DESPITE some early teething issues, one year on, over 60 per cent of young people now have the National Entitlement Card and can travel anywhere in Scotland on the bus for free.

Well over half a million young people are now using the scheme with over 45 million journeys taken so far.

It has boosted bus services too, especially given that bus patronage has in general been slow to return back to pre-pandemic levels.

Some bus companies have even been increasing the number of services to meet the demand.

Nowhere else in the UK has offered free travel to young people on this scale, it has been a ground breaking initiative and the results have been fascinating to watch.

As well as being a great way to save money, I’ve also seen how it has built up the confidence and independence of teenagers to use public transport.

Many young people from Alloa, Clackmannan and the smaller villages feel isolated from each other and reliant on car lifts.

The card has given them the ability to hop on a bus and meet up easily; it’s developing a habit forming life skill that will help break future generation’s dependence on cars.

When the Greens first proposed free bus travel for under 22s we were inspired by the work of Callander Youth Project.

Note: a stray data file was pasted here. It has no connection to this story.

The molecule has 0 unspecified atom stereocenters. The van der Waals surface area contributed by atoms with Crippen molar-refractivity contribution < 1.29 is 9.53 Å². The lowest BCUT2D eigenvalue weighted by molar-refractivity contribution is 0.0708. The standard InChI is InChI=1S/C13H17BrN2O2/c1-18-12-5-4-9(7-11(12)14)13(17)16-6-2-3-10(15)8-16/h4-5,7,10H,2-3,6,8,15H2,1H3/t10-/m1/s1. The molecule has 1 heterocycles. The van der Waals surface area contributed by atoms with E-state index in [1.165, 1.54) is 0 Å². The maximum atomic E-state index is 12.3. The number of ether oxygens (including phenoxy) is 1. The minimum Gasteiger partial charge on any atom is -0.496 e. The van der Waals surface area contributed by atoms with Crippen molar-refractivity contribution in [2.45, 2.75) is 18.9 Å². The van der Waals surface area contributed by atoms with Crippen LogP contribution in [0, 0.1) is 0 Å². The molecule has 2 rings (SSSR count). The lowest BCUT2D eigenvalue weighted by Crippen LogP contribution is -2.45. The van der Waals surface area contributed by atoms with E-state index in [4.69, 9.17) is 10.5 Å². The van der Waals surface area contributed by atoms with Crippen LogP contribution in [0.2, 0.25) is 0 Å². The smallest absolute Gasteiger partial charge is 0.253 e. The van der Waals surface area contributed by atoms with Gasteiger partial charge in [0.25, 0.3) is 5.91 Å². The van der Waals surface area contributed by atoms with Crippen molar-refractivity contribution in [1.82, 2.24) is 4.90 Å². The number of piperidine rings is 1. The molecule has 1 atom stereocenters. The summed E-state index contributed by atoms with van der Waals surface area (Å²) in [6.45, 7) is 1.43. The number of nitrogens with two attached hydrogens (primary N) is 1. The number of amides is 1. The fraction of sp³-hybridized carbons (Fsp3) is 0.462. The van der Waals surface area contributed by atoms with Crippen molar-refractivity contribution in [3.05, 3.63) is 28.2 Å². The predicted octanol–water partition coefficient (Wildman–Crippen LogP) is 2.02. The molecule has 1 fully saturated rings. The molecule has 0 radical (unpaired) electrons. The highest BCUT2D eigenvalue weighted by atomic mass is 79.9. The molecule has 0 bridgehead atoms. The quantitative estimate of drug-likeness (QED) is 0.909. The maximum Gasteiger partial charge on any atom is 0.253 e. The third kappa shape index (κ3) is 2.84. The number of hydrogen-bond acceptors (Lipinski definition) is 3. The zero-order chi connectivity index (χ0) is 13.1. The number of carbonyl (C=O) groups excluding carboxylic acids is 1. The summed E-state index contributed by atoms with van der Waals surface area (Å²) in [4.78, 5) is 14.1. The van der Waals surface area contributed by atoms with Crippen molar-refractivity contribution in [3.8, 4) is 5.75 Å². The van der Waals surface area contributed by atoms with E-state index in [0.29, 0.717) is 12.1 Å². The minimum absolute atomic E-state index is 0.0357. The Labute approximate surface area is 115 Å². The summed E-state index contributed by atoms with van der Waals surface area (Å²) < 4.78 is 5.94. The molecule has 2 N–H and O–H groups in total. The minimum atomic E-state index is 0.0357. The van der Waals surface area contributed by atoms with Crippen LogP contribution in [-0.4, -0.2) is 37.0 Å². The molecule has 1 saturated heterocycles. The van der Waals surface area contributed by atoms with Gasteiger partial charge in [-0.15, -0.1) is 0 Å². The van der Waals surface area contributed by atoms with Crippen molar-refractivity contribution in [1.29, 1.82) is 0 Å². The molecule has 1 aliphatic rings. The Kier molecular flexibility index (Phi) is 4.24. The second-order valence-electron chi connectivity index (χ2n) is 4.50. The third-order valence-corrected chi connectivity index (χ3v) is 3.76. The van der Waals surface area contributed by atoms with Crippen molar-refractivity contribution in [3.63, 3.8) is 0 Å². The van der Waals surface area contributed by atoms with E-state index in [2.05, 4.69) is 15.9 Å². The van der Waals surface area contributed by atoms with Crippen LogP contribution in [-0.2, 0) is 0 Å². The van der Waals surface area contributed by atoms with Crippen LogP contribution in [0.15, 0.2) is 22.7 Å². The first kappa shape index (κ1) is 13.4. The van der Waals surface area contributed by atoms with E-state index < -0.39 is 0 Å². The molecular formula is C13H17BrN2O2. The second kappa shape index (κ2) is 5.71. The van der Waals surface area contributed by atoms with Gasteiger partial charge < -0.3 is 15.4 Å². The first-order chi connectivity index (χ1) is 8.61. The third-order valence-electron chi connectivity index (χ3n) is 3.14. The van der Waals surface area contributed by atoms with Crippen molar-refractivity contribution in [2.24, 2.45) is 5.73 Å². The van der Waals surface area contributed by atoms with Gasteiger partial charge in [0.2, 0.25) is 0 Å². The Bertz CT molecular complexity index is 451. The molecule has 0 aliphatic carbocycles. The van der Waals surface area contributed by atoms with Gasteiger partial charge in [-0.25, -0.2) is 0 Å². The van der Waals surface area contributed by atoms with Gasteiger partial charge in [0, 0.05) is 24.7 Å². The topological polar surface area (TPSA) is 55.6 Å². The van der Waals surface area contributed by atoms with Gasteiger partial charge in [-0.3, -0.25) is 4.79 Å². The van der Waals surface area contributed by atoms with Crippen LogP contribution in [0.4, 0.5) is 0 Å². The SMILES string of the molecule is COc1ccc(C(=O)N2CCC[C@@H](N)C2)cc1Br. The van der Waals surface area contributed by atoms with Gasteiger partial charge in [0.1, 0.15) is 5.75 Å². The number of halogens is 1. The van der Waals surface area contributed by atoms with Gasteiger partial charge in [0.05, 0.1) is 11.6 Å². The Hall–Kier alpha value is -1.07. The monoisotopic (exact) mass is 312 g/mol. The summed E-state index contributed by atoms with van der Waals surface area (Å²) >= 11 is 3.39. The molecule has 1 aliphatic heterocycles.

They showed how isolation in rural areas can deeply affect the happiness and chances that young people have, and how opening up free and better public transport can get people connected with each other and create fresh opportunities.

It’s still early days, but I’m hearing more stories about how this is now happening as a result of the scheme.

While the Under 22s scheme has been a resounding success, unfortunately the quality of the bus services that connect communities are in many cases letting us badly down.

Last weekend saw another McGill's bus go up in smoke by the side of the near Stirling.

Passengers are also reporting regular last minute cancellations of services – including the 51 and 52 service that’s critical to link folks onto the 202 route to Kinross.

On Wednesday 31st alone, the 51 bus had 34 cancellations. There are incredible community activists monitoring services in Clacks, and it’s clear we need to see action to improve our buses, fast.

I’m grateful that following public pressure, McGill's have agreed to meet with me to discuss these critical issues, and I’m hopeful that we’ll be able to agree on improvements.

But, with millions of pounds of public money going directly into the hands of private companies and their shareholders, I can understand why my constituents are frustrated with the services on offer.

Now is the time for radical reform of Scotland’s buses and I’m excited that this year we’ll see the launch of the Community Bus Fund and the introduction of new regulations that allow local authorities to franchise their own bus services.

With these tools, we could even do something really incredible in the Forth Valley – with Falkirk, Stirling and Clackmannanshire Councils coming together to offer a Forth-wide municipal bus company.

We need to start seeing services run for people, not for profit. And I can’t wait for us to get started.